The HSV-2 Swift, formerly an original proof-of-concept ship for the U.S. Navy’s Joint High Speed Vessel program, was gutted by explosion and fire when Houthi rebels attacked the ship off Yemen Oct. 1.

Operated by the United Arab Emirates, the 321’x88’x11’ Swift was transiting the Bab Al Mandeb strait between the Red Sea and the Gulf of Aden when it was struck at night. Gutted by the attack but still floating, the vessel was moved to Eritrea for salvage.

Photos released by the Emirates News Agency showed the riddled, burned catamaran with a massive hole in its starboard bow. A Houthi rebel group allied with Iran claimed its fighters targeted the vessel with a C-802 anti-ship missile, a weapon of Chinese design.

If true, such missiles could be a major new threat to Red Sea shipping, warned Stratfor, the Austin, Texas, based business and strategic intelligence firm. Two U.S. guided missile destroyers are in the area to keep shipping lanes to the Suez Canal open.

The HSV-2 Swift when in U.S. Navy service. U.S. Navy photo.

The HSV-2 Swift when in U.S. Navy service. U.S. Navy photo.

Built in Australia in 2003 by Incat, the Swift was an early prototype for the U.S. Navy’s vision of high-speed multihull transports. Under lease to the U.S. Military Sealift Command, the vessel showed its ability for rapid response, with top speed around 45 knots, cruising speed of 30 knots, and 600 tons of cargo capacity.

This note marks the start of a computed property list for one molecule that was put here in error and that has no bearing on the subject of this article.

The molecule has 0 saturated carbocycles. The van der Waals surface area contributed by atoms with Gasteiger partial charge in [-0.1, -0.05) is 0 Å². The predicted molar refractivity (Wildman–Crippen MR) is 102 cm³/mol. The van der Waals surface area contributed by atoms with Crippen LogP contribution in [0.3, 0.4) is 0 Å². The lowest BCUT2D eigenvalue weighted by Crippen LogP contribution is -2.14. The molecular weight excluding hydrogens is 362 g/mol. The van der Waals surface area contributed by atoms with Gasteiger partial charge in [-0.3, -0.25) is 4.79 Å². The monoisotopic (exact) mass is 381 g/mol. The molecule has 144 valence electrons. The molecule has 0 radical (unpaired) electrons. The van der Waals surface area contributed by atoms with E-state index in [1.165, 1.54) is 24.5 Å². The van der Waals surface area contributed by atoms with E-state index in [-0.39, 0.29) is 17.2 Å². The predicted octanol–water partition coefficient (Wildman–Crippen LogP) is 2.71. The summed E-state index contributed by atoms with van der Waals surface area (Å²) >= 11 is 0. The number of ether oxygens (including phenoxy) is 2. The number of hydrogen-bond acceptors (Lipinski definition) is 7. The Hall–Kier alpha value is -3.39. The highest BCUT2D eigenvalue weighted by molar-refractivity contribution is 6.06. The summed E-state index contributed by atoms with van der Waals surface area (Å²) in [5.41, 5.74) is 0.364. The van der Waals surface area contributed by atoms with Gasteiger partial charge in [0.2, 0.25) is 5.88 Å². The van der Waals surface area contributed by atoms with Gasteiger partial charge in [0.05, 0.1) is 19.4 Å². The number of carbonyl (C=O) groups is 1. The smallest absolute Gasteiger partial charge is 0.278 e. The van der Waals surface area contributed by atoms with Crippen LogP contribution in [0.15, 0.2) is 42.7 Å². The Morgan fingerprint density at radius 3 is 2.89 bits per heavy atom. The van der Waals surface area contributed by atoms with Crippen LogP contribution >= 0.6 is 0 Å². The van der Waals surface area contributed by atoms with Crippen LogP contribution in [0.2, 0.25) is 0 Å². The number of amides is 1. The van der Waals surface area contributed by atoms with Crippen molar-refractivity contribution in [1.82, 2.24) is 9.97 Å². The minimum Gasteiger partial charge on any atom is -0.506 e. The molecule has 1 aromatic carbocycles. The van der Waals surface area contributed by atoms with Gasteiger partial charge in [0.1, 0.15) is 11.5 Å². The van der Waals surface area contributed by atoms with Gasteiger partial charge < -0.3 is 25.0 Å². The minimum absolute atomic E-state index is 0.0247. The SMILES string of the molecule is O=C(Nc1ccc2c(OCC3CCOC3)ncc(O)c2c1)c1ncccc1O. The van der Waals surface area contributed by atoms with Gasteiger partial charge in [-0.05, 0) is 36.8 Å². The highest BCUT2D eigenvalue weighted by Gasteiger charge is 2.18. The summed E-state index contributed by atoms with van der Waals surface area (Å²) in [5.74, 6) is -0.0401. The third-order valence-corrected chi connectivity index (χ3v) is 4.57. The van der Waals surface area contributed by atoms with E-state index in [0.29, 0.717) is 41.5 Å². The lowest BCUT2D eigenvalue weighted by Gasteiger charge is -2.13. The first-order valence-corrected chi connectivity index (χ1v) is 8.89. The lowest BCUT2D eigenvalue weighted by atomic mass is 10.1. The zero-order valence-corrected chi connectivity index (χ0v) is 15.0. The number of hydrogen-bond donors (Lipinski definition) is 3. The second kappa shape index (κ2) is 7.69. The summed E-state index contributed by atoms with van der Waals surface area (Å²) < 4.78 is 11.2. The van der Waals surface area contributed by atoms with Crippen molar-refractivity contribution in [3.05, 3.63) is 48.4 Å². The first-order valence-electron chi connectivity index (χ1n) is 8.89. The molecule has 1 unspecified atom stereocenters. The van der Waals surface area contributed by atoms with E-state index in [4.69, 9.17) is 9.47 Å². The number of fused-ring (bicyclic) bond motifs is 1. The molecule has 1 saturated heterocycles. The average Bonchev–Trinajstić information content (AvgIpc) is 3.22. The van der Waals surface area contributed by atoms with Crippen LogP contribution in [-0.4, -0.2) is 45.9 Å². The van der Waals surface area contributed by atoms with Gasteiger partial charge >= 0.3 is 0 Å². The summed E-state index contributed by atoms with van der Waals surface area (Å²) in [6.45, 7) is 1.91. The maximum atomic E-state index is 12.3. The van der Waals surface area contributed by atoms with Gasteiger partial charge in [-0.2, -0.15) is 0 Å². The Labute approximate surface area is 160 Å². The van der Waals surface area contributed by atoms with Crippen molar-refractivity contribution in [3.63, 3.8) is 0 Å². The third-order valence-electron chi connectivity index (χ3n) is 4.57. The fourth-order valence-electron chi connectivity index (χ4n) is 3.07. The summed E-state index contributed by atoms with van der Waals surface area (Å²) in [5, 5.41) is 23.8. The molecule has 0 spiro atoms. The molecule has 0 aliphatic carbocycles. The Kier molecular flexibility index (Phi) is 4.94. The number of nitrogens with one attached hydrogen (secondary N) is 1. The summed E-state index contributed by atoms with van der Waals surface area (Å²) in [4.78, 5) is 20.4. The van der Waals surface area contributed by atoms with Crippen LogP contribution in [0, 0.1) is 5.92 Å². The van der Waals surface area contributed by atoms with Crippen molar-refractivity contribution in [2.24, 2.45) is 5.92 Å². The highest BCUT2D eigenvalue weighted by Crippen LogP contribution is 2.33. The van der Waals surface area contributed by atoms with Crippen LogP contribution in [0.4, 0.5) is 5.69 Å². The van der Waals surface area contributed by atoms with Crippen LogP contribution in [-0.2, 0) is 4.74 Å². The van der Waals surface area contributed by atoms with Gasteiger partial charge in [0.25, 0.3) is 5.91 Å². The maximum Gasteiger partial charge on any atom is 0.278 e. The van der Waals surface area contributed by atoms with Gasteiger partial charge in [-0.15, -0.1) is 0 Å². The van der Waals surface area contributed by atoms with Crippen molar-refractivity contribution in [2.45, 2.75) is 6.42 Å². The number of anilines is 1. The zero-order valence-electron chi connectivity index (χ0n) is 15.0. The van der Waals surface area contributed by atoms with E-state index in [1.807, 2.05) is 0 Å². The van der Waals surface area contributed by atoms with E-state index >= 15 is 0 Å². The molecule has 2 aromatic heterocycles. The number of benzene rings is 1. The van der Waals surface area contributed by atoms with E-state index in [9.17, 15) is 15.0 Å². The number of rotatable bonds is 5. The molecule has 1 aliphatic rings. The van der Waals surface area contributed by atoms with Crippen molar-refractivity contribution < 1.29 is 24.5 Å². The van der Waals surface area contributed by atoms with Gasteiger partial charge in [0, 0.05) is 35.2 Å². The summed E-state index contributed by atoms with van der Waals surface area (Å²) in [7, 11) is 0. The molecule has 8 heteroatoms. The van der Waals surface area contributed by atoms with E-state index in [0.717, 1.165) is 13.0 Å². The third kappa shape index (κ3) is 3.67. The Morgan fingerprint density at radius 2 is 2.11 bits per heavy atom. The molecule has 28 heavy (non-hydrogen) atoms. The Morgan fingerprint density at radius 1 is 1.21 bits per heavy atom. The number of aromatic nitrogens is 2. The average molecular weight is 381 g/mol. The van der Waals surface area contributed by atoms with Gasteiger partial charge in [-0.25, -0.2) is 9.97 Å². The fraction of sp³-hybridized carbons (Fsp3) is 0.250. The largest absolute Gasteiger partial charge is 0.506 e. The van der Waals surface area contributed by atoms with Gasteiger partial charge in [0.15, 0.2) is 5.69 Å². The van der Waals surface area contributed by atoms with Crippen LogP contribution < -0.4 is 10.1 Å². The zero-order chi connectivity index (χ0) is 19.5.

Designed to deliver troops, supplies and vehicles for the American military, the Swift excelled in humanitarian missions, notably relief efforts after the December 2004 Indian Ocean tsunami and hurricane Katrina in 2005, when it delivered supplies to Gulf of Mexico communities cut off by road damage.

The concept evolved into today’s class of 103-meter Joint High Speed Vessels, starting with the USNS Spearhead (JHSV1), built by Austal USA in Mobile, Ala., and christened in 2011. Austal has so far built six for the JSHV fleet.

After the Spearhead replaced it in U.S. service in 2013, the Swift was leased to the UAE and operated with a crew of 17 contract mariners.

Arab coalition forces battling the Houthi said the UAE ship was on a humanitarian mission to carry medical supplies to the war zone and bring out wounded civilians. Days later there were conflicting reports of casualties from the attack, including up to 22 dead.

Contributing Editor Kirk Moore was a reporter for the Asbury Park Press for over 30 years before joining WorkBoat in 2015. He wrote several award-winning stories on marine, environmental, coastal and military issues that helped drive federal and state government policy changes. He has also been an editor for WorkBoat’s sister publication, National Fisherman, for over 25 years. Moore was awarded the Online News Association 2011 Knight Award for Public Service for the “Barnegat Bay Under Stress,” 2010 series that led to the New Jersey state government’s restoration plan. He lives in West Creek, N.J.